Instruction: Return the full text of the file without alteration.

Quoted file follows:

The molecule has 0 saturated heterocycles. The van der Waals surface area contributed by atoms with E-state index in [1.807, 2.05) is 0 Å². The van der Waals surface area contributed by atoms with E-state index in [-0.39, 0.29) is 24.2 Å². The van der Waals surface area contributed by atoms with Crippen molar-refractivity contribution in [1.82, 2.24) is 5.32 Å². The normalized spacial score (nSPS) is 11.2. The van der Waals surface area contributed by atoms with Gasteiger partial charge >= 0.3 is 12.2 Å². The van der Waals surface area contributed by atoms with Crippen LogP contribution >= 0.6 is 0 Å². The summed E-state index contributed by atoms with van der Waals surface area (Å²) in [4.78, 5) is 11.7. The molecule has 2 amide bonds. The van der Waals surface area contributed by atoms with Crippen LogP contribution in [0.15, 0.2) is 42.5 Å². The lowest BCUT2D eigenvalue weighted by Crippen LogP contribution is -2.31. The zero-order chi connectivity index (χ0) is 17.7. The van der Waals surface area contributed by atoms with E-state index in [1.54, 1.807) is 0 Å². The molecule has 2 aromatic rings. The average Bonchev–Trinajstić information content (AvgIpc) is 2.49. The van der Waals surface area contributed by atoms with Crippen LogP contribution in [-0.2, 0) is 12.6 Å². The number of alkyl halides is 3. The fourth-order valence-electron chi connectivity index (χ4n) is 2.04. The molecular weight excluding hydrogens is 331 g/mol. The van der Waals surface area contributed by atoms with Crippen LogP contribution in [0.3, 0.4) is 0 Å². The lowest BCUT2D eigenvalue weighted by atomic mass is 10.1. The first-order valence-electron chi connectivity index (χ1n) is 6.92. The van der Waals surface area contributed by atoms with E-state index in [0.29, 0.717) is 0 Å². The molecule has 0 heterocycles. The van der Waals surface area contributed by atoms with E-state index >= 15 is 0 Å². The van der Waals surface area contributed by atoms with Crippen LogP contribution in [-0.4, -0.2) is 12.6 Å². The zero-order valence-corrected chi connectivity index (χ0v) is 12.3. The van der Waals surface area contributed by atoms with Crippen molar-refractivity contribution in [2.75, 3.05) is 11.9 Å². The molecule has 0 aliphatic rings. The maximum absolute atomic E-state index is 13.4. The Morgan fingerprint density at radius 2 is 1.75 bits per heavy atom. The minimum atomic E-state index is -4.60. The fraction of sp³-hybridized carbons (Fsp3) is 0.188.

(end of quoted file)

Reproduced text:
The molecule has 0 saturated heterocycles. The van der Waals surface area contributed by atoms with E-state index in [1.807, 2.05) is 0 Å². The van der Waals surface area contributed by atoms with E-state index in [-0.39, 0.29) is 24.2 Å². The van der Waals surface area contributed by atoms with Crippen molar-refractivity contribution in [1.82, 2.24) is 5.32 Å². The normalized spacial score (nSPS) is 11.2. The van der Waals surface area contributed by atoms with Gasteiger partial charge >= 0.3 is 12.2 Å². The van der Waals surface area contributed by atoms with Crippen LogP contribution >= 0.6 is 0 Å². The summed E-state index contributed by atoms with van der Waals surface area (Å²) in [4.78, 5) is 11.7. The molecule has 2 amide bonds. The van der Waals surface area contributed by atoms with Crippen LogP contribution in [0.15, 0.2) is 42.5 Å². The lowest BCUT2D eigenvalue weighted by Crippen LogP contribution is -2.31. The zero-order chi connectivity index (χ0) is 17.7. The van der Waals surface area contributed by atoms with E-state index in [1.54, 1.807) is 0 Å². The molecule has 2 aromatic rings. The average Bonchev–Trinajstić information content (AvgIpc) is 2.49. The van der Waals surface area contributed by atoms with Crippen LogP contribution in [-0.2, 0) is 12.6 Å². The number of alkyl halides is 3. The fourth-order valence-electron chi connectivity index (χ4n) is 2.04. The molecular weight excluding hydrogens is 331 g/mol. The van der Waals surface area contributed by atoms with Crippen LogP contribution in [0.3, 0.4) is 0 Å². The lowest BCUT2D eigenvalue weighted by atomic mass is 10.1. The first-order valence-electron chi connectivity index (χ1n) is 6.92. The van der Waals surface area contributed by atoms with E-state index in [0.29, 0.717) is 0 Å². The molecule has 0 heterocycles. The van der Waals surface area contributed by atoms with E-state index >= 15 is 0 Å². The van der Waals surface area contributed by atoms with Crippen LogP contribution in [-0.4, -0.2) is 12.6 Å². The zero-order valence-corrected chi connectivity index (χ0v) is 12.3. The van der Waals surface area contributed by atoms with Crippen molar-refractivity contribution in [2.75, 3.05) is 11.9 Å². The molecule has 0 aliphatic rings. The maximum absolute atomic E-state index is 13.4. The Morgan fingerprint density at radius 2 is 1.75 bits per heavy atom. The minimum atomic E-state index is -4.60. The fraction of sp³-hybridized carbons (Fsp3) is 0.188.